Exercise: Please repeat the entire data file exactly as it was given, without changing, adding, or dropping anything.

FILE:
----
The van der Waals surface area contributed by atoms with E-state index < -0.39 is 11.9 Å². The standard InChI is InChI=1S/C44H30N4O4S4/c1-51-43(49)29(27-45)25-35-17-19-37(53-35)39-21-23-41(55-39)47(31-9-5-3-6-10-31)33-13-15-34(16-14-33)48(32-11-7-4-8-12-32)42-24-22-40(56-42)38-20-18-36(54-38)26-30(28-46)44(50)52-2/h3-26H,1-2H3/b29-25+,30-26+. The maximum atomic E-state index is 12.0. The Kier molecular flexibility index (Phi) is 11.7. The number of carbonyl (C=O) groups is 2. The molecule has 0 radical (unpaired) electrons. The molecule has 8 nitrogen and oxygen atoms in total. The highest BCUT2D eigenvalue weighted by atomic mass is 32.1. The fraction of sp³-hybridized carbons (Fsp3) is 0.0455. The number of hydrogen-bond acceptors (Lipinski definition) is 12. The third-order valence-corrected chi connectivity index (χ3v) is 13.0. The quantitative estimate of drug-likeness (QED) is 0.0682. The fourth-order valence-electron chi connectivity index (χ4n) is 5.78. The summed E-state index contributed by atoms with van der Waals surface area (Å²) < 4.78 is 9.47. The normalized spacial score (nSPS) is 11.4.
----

The van der Waals surface area contributed by atoms with E-state index < -0.39 is 11.9 Å². The standard InChI is InChI=1S/C44H30N4O4S4/c1-51-43(49)29(27-45)25-35-17-19-37(53-35)39-21-23-41(55-39)47(31-9-5-3-6-10-31)33-13-15-34(16-14-33)48(32-11-7-4-8-12-32)42-24-22-40(56-42)38-20-18-36(54-38)26-30(28-46)44(50)52-2/h3-26H,1-2H3/b29-25+,30-26+. The maximum atomic E-state index is 12.0. The Kier molecular flexibility index (Phi) is 11.7. The number of carbonyl (C=O) groups is 2. The molecule has 0 radical (unpaired) electrons. The molecule has 8 nitrogen and oxygen atoms in total. The highest BCUT2D eigenvalue weighted by atomic mass is 32.1. The fraction of sp³-hybridized carbons (Fsp3) is 0.0455. The number of hydrogen-bond acceptors (Lipinski definition) is 12. The third-order valence-corrected chi connectivity index (χ3v) is 13.0. The quantitative estimate of drug-likeness (QED) is 0.0682. The fourth-order valence-electron chi connectivity index (χ4n) is 5.78. The summed E-state index contributed by atoms with van der Waals surface area (Å²) < 4.78 is 9.47. The normalized spacial score (nSPS) is 11.4.